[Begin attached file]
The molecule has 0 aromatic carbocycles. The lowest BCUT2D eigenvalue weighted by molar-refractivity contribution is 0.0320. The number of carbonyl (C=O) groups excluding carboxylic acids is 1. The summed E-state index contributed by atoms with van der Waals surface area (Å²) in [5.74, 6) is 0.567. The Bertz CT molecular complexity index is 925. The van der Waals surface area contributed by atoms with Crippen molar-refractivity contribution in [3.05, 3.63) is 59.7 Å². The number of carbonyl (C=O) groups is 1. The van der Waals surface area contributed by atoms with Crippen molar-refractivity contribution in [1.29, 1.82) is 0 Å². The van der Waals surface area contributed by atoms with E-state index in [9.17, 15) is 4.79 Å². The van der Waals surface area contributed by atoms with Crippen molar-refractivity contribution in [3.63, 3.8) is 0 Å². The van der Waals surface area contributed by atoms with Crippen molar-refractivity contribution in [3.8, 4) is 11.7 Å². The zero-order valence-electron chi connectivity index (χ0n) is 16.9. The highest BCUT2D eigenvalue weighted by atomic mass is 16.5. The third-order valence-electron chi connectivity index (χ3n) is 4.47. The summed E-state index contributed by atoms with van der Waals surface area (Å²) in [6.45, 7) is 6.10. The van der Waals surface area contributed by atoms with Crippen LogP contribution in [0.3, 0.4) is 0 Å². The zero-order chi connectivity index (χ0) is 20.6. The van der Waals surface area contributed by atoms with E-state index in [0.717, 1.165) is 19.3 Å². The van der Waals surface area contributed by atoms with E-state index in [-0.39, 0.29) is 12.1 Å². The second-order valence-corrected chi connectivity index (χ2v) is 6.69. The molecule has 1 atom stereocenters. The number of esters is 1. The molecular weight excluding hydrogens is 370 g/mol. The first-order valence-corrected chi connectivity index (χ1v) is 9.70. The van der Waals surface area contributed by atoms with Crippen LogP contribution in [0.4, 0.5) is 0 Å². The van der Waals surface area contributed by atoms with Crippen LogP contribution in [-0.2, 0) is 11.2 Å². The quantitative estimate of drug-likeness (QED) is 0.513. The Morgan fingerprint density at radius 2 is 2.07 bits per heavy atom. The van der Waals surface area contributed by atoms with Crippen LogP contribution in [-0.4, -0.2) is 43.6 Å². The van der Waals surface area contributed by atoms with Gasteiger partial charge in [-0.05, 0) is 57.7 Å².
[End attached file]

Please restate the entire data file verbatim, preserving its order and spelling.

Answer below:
The molecule has 0 aromatic carbocycles. The lowest BCUT2D eigenvalue weighted by molar-refractivity contribution is 0.0320. The number of carbonyl (C=O) groups excluding carboxylic acids is 1. The summed E-state index contributed by atoms with van der Waals surface area (Å²) in [5.74, 6) is 0.567. The Bertz CT molecular complexity index is 925. The van der Waals surface area contributed by atoms with Crippen molar-refractivity contribution in [3.05, 3.63) is 59.7 Å². The number of carbonyl (C=O) groups is 1. The van der Waals surface area contributed by atoms with Crippen molar-refractivity contribution in [1.29, 1.82) is 0 Å². The van der Waals surface area contributed by atoms with E-state index in [9.17, 15) is 4.79 Å². The van der Waals surface area contributed by atoms with Crippen molar-refractivity contribution in [3.63, 3.8) is 0 Å². The van der Waals surface area contributed by atoms with Crippen molar-refractivity contribution in [3.8, 4) is 11.7 Å². The zero-order valence-electron chi connectivity index (χ0n) is 16.9. The highest BCUT2D eigenvalue weighted by atomic mass is 16.5. The third-order valence-electron chi connectivity index (χ3n) is 4.47. The summed E-state index contributed by atoms with van der Waals surface area (Å²) in [6.45, 7) is 6.10. The van der Waals surface area contributed by atoms with Crippen LogP contribution in [0.3, 0.4) is 0 Å². The zero-order chi connectivity index (χ0) is 20.6. The van der Waals surface area contributed by atoms with E-state index in [0.717, 1.165) is 19.3 Å². The van der Waals surface area contributed by atoms with E-state index in [-0.39, 0.29) is 12.1 Å². The second-order valence-corrected chi connectivity index (χ2v) is 6.69. The molecule has 1 atom stereocenters. The number of esters is 1. The molecular weight excluding hydrogens is 370 g/mol. The first-order valence-corrected chi connectivity index (χ1v) is 9.70. The van der Waals surface area contributed by atoms with Crippen LogP contribution in [0.4, 0.5) is 0 Å². The van der Waals surface area contributed by atoms with Crippen LogP contribution in [-0.2, 0) is 11.2 Å². The quantitative estimate of drug-likeness (QED) is 0.513. The Morgan fingerprint density at radius 2 is 2.07 bits per heavy atom. The van der Waals surface area contributed by atoms with Crippen LogP contribution in [-0.4, -0.2) is 43.6 Å². The van der Waals surface area contributed by atoms with Gasteiger partial charge in [-0.05, 0) is 57.7 Å².